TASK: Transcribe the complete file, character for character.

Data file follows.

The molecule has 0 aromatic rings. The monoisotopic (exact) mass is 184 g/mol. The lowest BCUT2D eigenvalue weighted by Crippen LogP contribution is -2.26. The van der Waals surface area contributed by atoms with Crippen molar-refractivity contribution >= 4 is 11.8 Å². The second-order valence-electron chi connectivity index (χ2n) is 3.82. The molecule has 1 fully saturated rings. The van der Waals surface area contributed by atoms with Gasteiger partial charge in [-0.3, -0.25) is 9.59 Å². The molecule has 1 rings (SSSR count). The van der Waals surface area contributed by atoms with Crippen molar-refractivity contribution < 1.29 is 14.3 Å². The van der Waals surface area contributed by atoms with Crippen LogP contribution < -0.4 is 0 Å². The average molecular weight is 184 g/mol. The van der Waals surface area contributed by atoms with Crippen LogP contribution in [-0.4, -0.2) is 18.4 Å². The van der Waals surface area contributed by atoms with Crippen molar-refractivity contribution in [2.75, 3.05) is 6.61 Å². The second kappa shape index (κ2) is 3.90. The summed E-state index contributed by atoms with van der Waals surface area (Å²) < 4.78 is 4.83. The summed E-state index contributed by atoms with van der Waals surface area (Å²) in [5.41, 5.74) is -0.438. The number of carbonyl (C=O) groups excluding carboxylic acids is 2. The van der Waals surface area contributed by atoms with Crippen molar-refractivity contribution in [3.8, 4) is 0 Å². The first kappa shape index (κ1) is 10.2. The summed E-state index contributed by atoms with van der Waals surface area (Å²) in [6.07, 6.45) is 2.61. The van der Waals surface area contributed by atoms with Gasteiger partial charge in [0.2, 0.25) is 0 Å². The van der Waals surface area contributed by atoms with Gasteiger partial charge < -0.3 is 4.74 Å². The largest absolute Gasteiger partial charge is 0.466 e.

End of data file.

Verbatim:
The molecule has 0 aromatic rings. The monoisotopic (exact) mass is 184 g/mol. The lowest BCUT2D eigenvalue weighted by Crippen LogP contribution is -2.26. The van der Waals surface area contributed by atoms with Crippen molar-refractivity contribution >= 4 is 11.8 Å². The second-order valence-electron chi connectivity index (χ2n) is 3.82. The molecule has 1 fully saturated rings. The van der Waals surface area contributed by atoms with Gasteiger partial charge in [-0.3, -0.25) is 9.59 Å². The molecule has 1 rings (SSSR count). The van der Waals surface area contributed by atoms with Crippen molar-refractivity contribution < 1.29 is 14.3 Å². The van der Waals surface area contributed by atoms with Crippen LogP contribution < -0.4 is 0 Å². The average molecular weight is 184 g/mol. The van der Waals surface area contributed by atoms with Crippen LogP contribution in [-0.4, -0.2) is 18.4 Å². The van der Waals surface area contributed by atoms with Crippen molar-refractivity contribution in [2.75, 3.05) is 6.61 Å². The second kappa shape index (κ2) is 3.90. The summed E-state index contributed by atoms with van der Waals surface area (Å²) < 4.78 is 4.83. The summed E-state index contributed by atoms with van der Waals surface area (Å²) in [5.41, 5.74) is -0.438. The number of carbonyl (C=O) groups excluding carboxylic acids is 2. The van der Waals surface area contributed by atoms with Crippen molar-refractivity contribution in [3.8, 4) is 0 Å². The first kappa shape index (κ1) is 10.2. The summed E-state index contributed by atoms with van der Waals surface area (Å²) in [6.07, 6.45) is 2.61. The van der Waals surface area contributed by atoms with Gasteiger partial charge in [0.2, 0.25) is 0 Å². The van der Waals surface area contributed by atoms with Gasteiger partial charge < -0.3 is 4.74 Å². The largest absolute Gasteiger partial charge is 0.466 e.